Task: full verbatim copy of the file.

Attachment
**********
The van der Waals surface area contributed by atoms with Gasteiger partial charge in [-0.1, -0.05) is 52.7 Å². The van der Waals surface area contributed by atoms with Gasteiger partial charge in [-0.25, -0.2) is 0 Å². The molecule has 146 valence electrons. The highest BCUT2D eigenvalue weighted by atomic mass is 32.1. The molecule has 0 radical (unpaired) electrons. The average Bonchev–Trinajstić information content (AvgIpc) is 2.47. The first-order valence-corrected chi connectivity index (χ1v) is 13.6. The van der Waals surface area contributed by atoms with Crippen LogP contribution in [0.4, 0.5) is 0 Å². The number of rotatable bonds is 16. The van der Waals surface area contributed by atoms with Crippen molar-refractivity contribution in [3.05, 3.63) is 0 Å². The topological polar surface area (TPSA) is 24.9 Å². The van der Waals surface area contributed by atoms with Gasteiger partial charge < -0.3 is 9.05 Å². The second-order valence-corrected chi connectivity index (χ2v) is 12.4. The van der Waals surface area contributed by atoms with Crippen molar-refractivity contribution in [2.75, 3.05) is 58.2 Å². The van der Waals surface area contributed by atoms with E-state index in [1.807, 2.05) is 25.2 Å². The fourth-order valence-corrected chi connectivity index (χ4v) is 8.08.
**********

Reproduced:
The van der Waals surface area contributed by atoms with Gasteiger partial charge in [-0.1, -0.05) is 52.7 Å². The van der Waals surface area contributed by atoms with Gasteiger partial charge in [-0.25, -0.2) is 0 Å². The molecule has 146 valence electrons. The highest BCUT2D eigenvalue weighted by atomic mass is 32.1. The molecule has 0 radical (unpaired) electrons. The average Bonchev–Trinajstić information content (AvgIpc) is 2.47. The first-order valence-corrected chi connectivity index (χ1v) is 13.6. The van der Waals surface area contributed by atoms with Crippen LogP contribution in [0.4, 0.5) is 0 Å². The number of rotatable bonds is 16. The van der Waals surface area contributed by atoms with Crippen molar-refractivity contribution in [3.05, 3.63) is 0 Å². The topological polar surface area (TPSA) is 24.9 Å². The van der Waals surface area contributed by atoms with Gasteiger partial charge < -0.3 is 9.05 Å². The second-order valence-corrected chi connectivity index (χ2v) is 12.4. The van der Waals surface area contributed by atoms with Crippen molar-refractivity contribution in [2.75, 3.05) is 58.2 Å². The van der Waals surface area contributed by atoms with E-state index in [1.807, 2.05) is 25.2 Å². The fourth-order valence-corrected chi connectivity index (χ4v) is 8.08.